The Fifth Original Writing Competition
Primary School Group
Dang Feng Xinyi, Chengguan Elementary School, Huayin Municipality, Weinan City, Shaanxi Province, China
Date: October, 2018
A set of eight bronze statues clad in mandarin jackets and holding musical instruments in various poses grace the plaza in front of Huashan North Station. The figures, poised and unembellished, are all clearly enjoying their merry undertaking. They are Huayin City’s ‘calling card’, the symbol of Weinan City, and the highlight of Shaanxi: “Huayin Lao Qiang”, an old form of musical theater.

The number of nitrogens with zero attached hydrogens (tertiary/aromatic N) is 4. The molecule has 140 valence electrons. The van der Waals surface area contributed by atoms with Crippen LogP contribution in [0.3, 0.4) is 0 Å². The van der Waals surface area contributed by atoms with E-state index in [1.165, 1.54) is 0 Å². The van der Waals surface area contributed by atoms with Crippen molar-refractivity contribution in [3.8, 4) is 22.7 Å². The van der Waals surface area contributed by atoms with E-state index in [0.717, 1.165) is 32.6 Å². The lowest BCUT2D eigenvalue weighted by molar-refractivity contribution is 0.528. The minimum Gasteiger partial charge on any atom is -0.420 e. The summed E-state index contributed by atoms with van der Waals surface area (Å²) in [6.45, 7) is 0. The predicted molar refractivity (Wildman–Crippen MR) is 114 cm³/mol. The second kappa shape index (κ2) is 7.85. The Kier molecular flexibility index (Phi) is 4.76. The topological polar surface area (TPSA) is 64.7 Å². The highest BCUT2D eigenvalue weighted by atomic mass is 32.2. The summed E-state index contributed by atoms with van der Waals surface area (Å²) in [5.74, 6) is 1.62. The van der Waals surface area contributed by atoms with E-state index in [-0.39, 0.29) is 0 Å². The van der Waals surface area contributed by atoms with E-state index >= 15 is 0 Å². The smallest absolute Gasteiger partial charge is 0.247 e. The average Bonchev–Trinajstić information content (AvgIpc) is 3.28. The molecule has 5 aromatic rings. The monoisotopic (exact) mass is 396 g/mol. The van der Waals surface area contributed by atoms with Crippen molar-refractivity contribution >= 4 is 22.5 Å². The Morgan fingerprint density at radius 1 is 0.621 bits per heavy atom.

Huayin Lao Qiang, staged by small groups of performers, is China’s very first officially designated national intangible cultural heritage. Created during the 16th and 17th centuries, this art form is today preserved and sustained only in the area of its birth, in Shuangquan Village at the confluence of the Yellow, Wei, and Luo Rivers. The art form was originally developed and exclusively performed by the Zhang clan in that village as the musical accompaniment to shadow puppet performances, which is why it was known colloquially as “Shadow Lao Qiang”. Most of their music revolved around folk stories from the Three Kingdoms period and was performed as travelling musical theater. Over the following centuries, new musical numbers were added and in 2003, with assistance from the national Ministry of Culture, Lao Qiang began to be promoted as an art form on its own and finally emerged as an art form coequal to shadow puppet theater. Women spindle players and tote-bag wearing musicians on clappers were added to further enhance the folksiness of the Lao Qiang lineup, creating the Lao Qiang lineup we all know and love today.